PORT HARDY—In an effort provide a long-awaited raise to its support workers and forestall a potential job action, trustees of School District 85 Monday voted on a cost-savings plan that will be forwarded to the B.C. Treasury Board for final approval.
The Canadian Union of Public Employees (CUPE) is without a current contract and is currently in negotiations with the province. In a split vote in a private, in-camera session before Monday’s regular monthly board meeting, the trustees agreed to cuts from “non-essential” services that would free up funds for a pay raise for its CUPE staff.
The government has asked all boards in the province to generate a savings plan out of non-core services, in order to fund a pay increase for support staff,” SD85 secretary-treasurer John Martin said.
Local trustees approved a plan that will be forwarded to the B.C. Treasury Board for final approval, but they were not happy about the “savings plan” mandate, which the government requested of every school district in the province.
“The fact is, there just isn’t much (savings) to find anymore,” said Werner Manke, trustee for Port McNeill. “To me, it’s just patently wrong to say, ‘we’re going to give your people a raise, but we’re not going to pay for it.'”
Manke voted against the proposed plan, but his sentiments were echoed by Port Alice trustee Carol Prescott, who said she voted for the measure.
“I don’t feel we have a lot of choice, because our employees deserve a raise and they’re not going to get one from the government,” said Prescott. “But we can’t keep coming up with savings from thin air.”
Manke suggested the board of trustees meet to see what other options might be available, including but not limited to a letter to the Ministry of Education expressing its reservations. By consensus, trustees agreed, and were backed by verbal support from CUPE 401 president Blaine Gurrie and Vancouver Island North Teachers Association (VINTA) president Fred Robertson.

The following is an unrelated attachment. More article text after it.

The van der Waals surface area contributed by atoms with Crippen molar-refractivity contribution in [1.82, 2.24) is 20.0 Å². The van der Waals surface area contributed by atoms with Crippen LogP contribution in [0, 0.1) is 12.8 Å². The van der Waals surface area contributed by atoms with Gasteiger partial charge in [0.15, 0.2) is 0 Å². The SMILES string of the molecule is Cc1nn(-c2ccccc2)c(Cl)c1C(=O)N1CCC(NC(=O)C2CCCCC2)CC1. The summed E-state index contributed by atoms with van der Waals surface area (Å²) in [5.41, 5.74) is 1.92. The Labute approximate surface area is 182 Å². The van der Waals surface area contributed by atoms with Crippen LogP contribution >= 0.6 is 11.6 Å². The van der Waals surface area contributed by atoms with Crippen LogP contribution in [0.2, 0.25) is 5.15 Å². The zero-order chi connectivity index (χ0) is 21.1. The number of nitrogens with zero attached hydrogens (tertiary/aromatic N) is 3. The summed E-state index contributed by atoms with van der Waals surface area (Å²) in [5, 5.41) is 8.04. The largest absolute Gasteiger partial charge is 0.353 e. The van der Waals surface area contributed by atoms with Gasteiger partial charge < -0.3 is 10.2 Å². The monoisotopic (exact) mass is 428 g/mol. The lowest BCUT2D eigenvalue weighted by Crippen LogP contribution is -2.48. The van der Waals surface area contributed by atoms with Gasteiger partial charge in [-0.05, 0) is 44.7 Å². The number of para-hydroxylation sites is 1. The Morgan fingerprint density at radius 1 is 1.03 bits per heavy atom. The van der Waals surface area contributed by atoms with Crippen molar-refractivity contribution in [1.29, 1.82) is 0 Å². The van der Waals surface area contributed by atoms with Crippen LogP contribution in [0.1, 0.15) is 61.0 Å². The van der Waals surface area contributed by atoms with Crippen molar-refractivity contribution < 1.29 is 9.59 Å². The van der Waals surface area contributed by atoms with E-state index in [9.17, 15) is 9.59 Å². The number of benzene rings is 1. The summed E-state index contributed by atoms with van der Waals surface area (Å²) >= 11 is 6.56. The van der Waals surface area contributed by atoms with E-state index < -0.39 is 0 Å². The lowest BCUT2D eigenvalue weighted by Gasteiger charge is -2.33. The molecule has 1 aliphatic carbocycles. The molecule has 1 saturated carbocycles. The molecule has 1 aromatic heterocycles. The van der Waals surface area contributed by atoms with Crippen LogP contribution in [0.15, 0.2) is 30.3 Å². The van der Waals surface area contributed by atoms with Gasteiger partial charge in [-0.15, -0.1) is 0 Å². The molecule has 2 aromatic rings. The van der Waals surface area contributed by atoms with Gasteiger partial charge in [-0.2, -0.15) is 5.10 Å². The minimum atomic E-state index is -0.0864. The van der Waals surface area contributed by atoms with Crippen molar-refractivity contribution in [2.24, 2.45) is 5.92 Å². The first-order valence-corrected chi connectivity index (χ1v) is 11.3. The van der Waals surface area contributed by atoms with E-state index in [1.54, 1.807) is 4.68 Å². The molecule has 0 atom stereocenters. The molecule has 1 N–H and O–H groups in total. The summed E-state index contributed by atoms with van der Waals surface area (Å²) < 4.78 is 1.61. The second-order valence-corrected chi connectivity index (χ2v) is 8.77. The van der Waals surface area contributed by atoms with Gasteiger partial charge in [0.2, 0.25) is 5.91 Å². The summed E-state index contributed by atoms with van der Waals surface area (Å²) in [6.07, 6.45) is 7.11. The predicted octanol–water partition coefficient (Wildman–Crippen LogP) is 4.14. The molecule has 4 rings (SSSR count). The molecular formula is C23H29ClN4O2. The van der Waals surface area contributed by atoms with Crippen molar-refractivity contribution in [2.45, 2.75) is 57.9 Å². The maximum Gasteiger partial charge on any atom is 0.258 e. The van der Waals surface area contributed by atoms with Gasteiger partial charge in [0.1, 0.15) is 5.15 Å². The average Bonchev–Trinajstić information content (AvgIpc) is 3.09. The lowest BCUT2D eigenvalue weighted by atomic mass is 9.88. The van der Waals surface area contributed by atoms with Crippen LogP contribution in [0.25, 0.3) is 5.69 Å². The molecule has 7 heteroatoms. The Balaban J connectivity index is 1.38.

“Our employees deserve an honest raise, because they haven’t had one and they’re without a contract,” said trustee Jeff Field of Port Hardy, acting chair. “You want this employer to do what’s right, but at some point in time it becomes a shell game.”
Details of the savings plan will not be released until negotiations between CUPE and the government are completed, Martin said.
Martin shared the draft version of the District’s annual financial audit, highlighting a savings of nearly $500,000 through a revision of cost estimates of benefits for retiring employees.
“Actuaries look at ages of our employees and how much we owe them as a result of early retirement payments and sick-leave payoffs,” Martin said. “And they decided all of the work that was done previously was overvalued by $500,000. So, rather than owing employees something like $1.8 million, we really owe them $1.3 million. That’s really helped our bottom line.”
Last year, the government removed funding protection from school districts, meaning districts with decline enrolment like SD85 were going to have to find a way to manage year-over-year reductions in operating budgets through cuts in budget or services.
The prior period adjustment cited by Martin slashes the District’s projected net operations deficit from $575,000 for 2013 to around $100,000, he said.
“This really puts us in a good position, in terms of our managed approach to the loss of our funding protection,” he said.
More good news
Assistant Superintendent Katherine McIntosh informed trustees that, while overall enrolment in the district continues to decline, the numbers of students to start the 2013-14 year districtwide are running well above projection.
“We came in 45 students above our projections,” said McIntosh. “We are still down compared to our overall enrolment last year; we’re down about 33 students. But it’s good news we’re over our projected enrolment.”
The good news is illustrated in staff postings. Alert Bay Elementary School, North Island Secondary School and Eke-Me-Xi School on Tsuquate Reserve will each receive an additional full-time teacher, and Sea View Elementary in Port Alice will receive an additional .25 position.
McIntosh said a couple of other schools show slight dips in enrolment, and those schools will be monitored throughout the first semester to determine if staffing changes need to be made for the second semester.
“However, we did not need to make any transfers or make reductions, so we’re off to a very positive start this year,” she said.